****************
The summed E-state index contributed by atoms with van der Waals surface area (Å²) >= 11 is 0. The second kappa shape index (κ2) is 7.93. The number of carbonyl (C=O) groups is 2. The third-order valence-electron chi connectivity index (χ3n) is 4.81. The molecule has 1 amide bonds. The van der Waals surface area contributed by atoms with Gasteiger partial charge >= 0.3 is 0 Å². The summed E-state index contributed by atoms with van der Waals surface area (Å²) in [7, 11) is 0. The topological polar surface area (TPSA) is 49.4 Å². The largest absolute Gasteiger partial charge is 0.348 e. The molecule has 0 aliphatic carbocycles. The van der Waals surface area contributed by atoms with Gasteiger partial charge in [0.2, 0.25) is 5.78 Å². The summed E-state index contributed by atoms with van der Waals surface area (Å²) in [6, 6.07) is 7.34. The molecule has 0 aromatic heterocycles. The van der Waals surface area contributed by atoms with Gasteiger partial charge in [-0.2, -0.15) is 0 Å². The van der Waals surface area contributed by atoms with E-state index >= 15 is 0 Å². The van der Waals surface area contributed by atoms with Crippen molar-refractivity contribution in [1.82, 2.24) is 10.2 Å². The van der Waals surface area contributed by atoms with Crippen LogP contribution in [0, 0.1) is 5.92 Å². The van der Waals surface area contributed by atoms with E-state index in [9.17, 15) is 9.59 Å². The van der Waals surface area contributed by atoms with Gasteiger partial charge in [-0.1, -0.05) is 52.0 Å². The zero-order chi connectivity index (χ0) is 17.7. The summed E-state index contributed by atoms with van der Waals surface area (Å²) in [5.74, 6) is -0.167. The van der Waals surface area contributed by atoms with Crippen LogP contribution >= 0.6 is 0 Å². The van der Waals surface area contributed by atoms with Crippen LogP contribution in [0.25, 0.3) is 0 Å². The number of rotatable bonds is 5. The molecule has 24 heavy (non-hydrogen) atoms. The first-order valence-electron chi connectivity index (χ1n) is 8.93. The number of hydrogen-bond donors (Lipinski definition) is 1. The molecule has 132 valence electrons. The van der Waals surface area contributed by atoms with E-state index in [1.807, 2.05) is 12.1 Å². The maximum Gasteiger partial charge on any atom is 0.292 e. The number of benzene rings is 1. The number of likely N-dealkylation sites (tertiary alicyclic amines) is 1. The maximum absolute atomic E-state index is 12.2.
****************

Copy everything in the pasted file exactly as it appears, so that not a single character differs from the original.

The summed E-state index contributed by atoms with van der Waals surface area (Å²) >= 11 is 0. The second kappa shape index (κ2) is 7.93. The number of carbonyl (C=O) groups is 2. The third-order valence-electron chi connectivity index (χ3n) is 4.81. The molecule has 1 amide bonds. The van der Waals surface area contributed by atoms with Gasteiger partial charge >= 0.3 is 0 Å². The summed E-state index contributed by atoms with van der Waals surface area (Å²) in [7, 11) is 0. The topological polar surface area (TPSA) is 49.4 Å². The largest absolute Gasteiger partial charge is 0.348 e. The molecule has 0 aliphatic carbocycles. The van der Waals surface area contributed by atoms with Gasteiger partial charge in [0.2, 0.25) is 5.78 Å². The summed E-state index contributed by atoms with van der Waals surface area (Å²) in [6, 6.07) is 7.34. The molecule has 0 aromatic heterocycles. The van der Waals surface area contributed by atoms with Gasteiger partial charge in [-0.2, -0.15) is 0 Å². The van der Waals surface area contributed by atoms with E-state index >= 15 is 0 Å². The van der Waals surface area contributed by atoms with Crippen molar-refractivity contribution in [1.82, 2.24) is 10.2 Å². The van der Waals surface area contributed by atoms with Crippen LogP contribution in [0, 0.1) is 5.92 Å². The van der Waals surface area contributed by atoms with E-state index in [9.17, 15) is 9.59 Å². The van der Waals surface area contributed by atoms with Gasteiger partial charge in [-0.1, -0.05) is 52.0 Å². The zero-order chi connectivity index (χ0) is 17.7. The summed E-state index contributed by atoms with van der Waals surface area (Å²) in [5.74, 6) is -0.167. The van der Waals surface area contributed by atoms with Crippen LogP contribution >= 0.6 is 0 Å². The van der Waals surface area contributed by atoms with Crippen LogP contribution in [0.25, 0.3) is 0 Å². The number of rotatable bonds is 5. The molecule has 24 heavy (non-hydrogen) atoms. The first-order valence-electron chi connectivity index (χ1n) is 8.93. The number of hydrogen-bond donors (Lipinski definition) is 1. The molecule has 132 valence electrons. The van der Waals surface area contributed by atoms with E-state index in [1.807, 2.05) is 12.1 Å². The maximum Gasteiger partial charge on any atom is 0.292 e. The number of benzene rings is 1. The number of likely N-dealkylation sites (tertiary alicyclic amines) is 1. The maximum absolute atomic E-state index is 12.2.